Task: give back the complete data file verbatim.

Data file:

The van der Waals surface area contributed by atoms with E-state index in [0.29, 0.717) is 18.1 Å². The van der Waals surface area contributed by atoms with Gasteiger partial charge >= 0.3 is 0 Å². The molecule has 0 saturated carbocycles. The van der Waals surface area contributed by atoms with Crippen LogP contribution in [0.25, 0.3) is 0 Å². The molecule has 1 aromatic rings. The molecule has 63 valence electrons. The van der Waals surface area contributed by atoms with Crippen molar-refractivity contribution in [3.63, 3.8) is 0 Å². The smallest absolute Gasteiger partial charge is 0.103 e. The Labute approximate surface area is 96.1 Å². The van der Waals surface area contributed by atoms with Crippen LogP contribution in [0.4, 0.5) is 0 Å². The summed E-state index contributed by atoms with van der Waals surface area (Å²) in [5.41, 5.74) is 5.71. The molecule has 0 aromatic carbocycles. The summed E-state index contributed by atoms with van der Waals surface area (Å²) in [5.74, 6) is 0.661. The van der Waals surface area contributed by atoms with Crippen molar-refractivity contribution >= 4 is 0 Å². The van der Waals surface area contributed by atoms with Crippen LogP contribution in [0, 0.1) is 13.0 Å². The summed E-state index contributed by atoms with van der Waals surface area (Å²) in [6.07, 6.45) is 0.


The van der Waals surface area contributed by atoms with E-state index in [0.29, 0.717) is 18.1 Å². The van der Waals surface area contributed by atoms with Gasteiger partial charge >= 0.3 is 0 Å². The molecule has 0 saturated carbocycles. The van der Waals surface area contributed by atoms with Crippen LogP contribution in [0.25, 0.3) is 0 Å². The molecule has 1 aromatic rings. The molecule has 63 valence electrons. The van der Waals surface area contributed by atoms with Crippen molar-refractivity contribution in [3.63, 3.8) is 0 Å². The smallest absolute Gasteiger partial charge is 0.103 e. The Labute approximate surface area is 96.1 Å². The van der Waals surface area contributed by atoms with Crippen LogP contribution in [0.4, 0.5) is 0 Å². The summed E-state index contributed by atoms with van der Waals surface area (Å²) in [5.41, 5.74) is 5.71. The molecule has 0 aromatic carbocycles. The summed E-state index contributed by atoms with van der Waals surface area (Å²) in [5.74, 6) is 0.661. The van der Waals surface area contributed by atoms with Crippen molar-refractivity contribution >= 4 is 0 Å². The van der Waals surface area contributed by atoms with Crippen LogP contribution in [0, 0.1) is 13.0 Å². The summed E-state index contributed by atoms with van der Waals surface area (Å²) in [6.07, 6.45) is 0.